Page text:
INDEPENDENT NEWS AND COMMENT ON THE UNITED NATIONS
A Statistical Profile of UN Staff
March 2016: There are over 76 thousand people working for the United Nations and its various entities around the world. That does not include the staff of the autonomous UN Specialized agencies (like the World Health Organization), but does include programs like UNICEF initiated by the UN General Assembly. Of that grand total, fewer than 10,000 are subject to a national quota system linked to the size of a country's budgetary contribution.
Most UN staff have contracts ranging from a few months to five years. A minority have permanent or continuing contracts. There are two major categories of staff, Professional (P) and the mainly secretarial General Services (GS). The Professional entry level is P-1 and goes up to P-5. Above that are two Director levels, D1 and D2 (the latter being more senior), and then the political appointee levels of Assistant-Secretary-General (ASG) and the more senior Under-Secretary-General (USG). The General Service ranks also ascend numerically and those who qualify can move up into the Professional ranks.
The charts below show the June 2015 breakdown of all UN staff by entity and location.
Where 41,081 UN staff were posted as of 30 June 2015
Duty station Country # Staff
New York United States 6 545 Geneva Switzerland 3 459
Nairobi Kenya 1 836
El Fasher Sudan 1 710
Vienna Austria 1 156
Port-au-Prince Haiti 1 101
Juba South Sudan 1 090
Monrovia Liberia 1 041
Goma DR of Congo 988
Kabul Afghanistan 938
Addis Ababa Ethiopia 899
Naqoura Lebanon 861
Bamako Mali 819
Kinshasa DR of Congo 806
The Economic and Social Council convened an “event” on the morning of 27 June that considered the theme “Restoring humanity and leaving no one behind: working together to reduce people’s humanitarian need, risk and vulnerability.” An account of the informal panel discussion of what used to be referred to as the transition from relief to development will appear shortly here. ECOSOC has decided that the theme itself will be known hereafter as “rethinking the humanitarian-development nexus.”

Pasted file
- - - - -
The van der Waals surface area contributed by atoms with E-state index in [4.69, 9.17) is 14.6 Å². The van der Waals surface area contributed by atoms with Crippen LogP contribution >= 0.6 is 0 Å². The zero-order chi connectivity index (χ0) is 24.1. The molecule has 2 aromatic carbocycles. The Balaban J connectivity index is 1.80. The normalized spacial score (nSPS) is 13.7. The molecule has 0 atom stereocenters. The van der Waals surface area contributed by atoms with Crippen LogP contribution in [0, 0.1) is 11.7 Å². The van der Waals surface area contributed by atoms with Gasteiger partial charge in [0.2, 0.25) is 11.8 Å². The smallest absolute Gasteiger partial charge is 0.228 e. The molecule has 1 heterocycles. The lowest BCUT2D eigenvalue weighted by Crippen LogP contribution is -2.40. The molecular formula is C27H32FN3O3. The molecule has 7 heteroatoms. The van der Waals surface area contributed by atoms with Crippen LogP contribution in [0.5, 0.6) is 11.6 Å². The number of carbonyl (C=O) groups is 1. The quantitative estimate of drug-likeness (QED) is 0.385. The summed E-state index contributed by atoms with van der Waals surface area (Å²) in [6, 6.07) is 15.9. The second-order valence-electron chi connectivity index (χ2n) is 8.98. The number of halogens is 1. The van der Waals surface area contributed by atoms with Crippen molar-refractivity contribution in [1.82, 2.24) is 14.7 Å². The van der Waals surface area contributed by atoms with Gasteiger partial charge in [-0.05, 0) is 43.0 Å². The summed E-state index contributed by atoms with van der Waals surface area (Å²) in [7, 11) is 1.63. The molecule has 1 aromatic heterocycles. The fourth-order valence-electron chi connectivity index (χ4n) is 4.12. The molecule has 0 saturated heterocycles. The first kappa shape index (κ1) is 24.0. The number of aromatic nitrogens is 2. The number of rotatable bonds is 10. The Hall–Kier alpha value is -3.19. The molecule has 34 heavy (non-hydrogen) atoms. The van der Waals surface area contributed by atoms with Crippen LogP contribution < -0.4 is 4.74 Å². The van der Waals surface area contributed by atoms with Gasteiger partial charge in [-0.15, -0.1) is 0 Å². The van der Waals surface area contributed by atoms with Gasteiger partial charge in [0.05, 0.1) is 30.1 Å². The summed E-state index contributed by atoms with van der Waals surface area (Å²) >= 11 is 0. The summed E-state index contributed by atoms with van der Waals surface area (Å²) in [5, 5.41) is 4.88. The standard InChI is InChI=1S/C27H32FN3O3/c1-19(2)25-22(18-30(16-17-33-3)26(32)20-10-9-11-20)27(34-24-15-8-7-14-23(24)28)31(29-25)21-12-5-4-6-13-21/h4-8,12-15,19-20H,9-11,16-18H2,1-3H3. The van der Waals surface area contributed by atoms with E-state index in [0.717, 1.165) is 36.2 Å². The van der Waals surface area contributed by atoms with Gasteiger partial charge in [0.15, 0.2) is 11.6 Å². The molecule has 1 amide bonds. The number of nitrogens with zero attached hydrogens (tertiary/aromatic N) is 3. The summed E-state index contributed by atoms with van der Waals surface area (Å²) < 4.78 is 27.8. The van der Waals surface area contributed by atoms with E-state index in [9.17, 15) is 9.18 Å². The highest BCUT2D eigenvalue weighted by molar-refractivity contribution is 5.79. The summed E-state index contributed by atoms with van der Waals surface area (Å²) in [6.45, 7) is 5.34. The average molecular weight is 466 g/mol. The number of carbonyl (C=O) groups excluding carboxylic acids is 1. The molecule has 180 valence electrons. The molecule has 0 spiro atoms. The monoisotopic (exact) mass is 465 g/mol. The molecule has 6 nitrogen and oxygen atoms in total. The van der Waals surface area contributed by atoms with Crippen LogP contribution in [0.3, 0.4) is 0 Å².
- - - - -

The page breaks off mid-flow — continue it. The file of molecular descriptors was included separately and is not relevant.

Music by Pau Casals
UNEP Gets New Head
Erik Solheim of Norway took over in June as the new Executive Director of the United Nations Environment Programme (UNEP), replacing Achim Steiner of Germany. United Nations Secretary-General Ban Ki-moon had announced his selection following consultations with the Chairpersons of the regional groups in the UN General Assembly earlier this year. Mr. Solheim was the Chair of the Development Assistance Committee of the Organization for Economic Cooperation and Development (OECD), a post he held since 2013. From 2007 to 2012, he was Norway's Minister for the Environment and International Development, and before that, the Minister for International Development from 2005 to 2007. Photo by Magnus Fröderberg/Nordic Council norden.org
21 July 2016: The World Meteorological Organization is reporting that 2016 is on track to be the hottest month ever. Kuwait has just hit a record 54.centigrade.
According to the WMO, Arctic sea ice melted early and fast this year and carbon dioxide levels driving global warming have reached new highs. Citing reports from the U.S National Oceanic and Atmospheric Administration and NASA's Goddard Institute for Space Studies it says there are dramatic and sweeping changes in the state of the climate.
June 2016 marked the 14th consecutive month of record heat for land and oceans. It marked the 378th consecutive month with temperatures above the 20th century average. The last month with temperatures below the 20th century average was December 1984. “Decades-long trends of climate change are reaching new climaxes, fueled by the strong 2015/2016 El Niño,” said WMO Secretary-General Petteri Taalas.
Although the global temperature-raising impact of the El Niño event has now disappeared, the longer term phenomenon caused by greenhouse gases continues, bringing more heatwaves and extreme weather such as torrential downpours and fierce storms.
Carbon dioxide concentrations have passed the symbolic milestone of 400 parts per million in the atmosphere so far this year. CO2 levels vary according to the season, but the underlying trend is upwards. They showed a surprising increase for the first half of 2016, rising in June 2016 to nearly 407 ppm, 4 ppm greater than June 2015.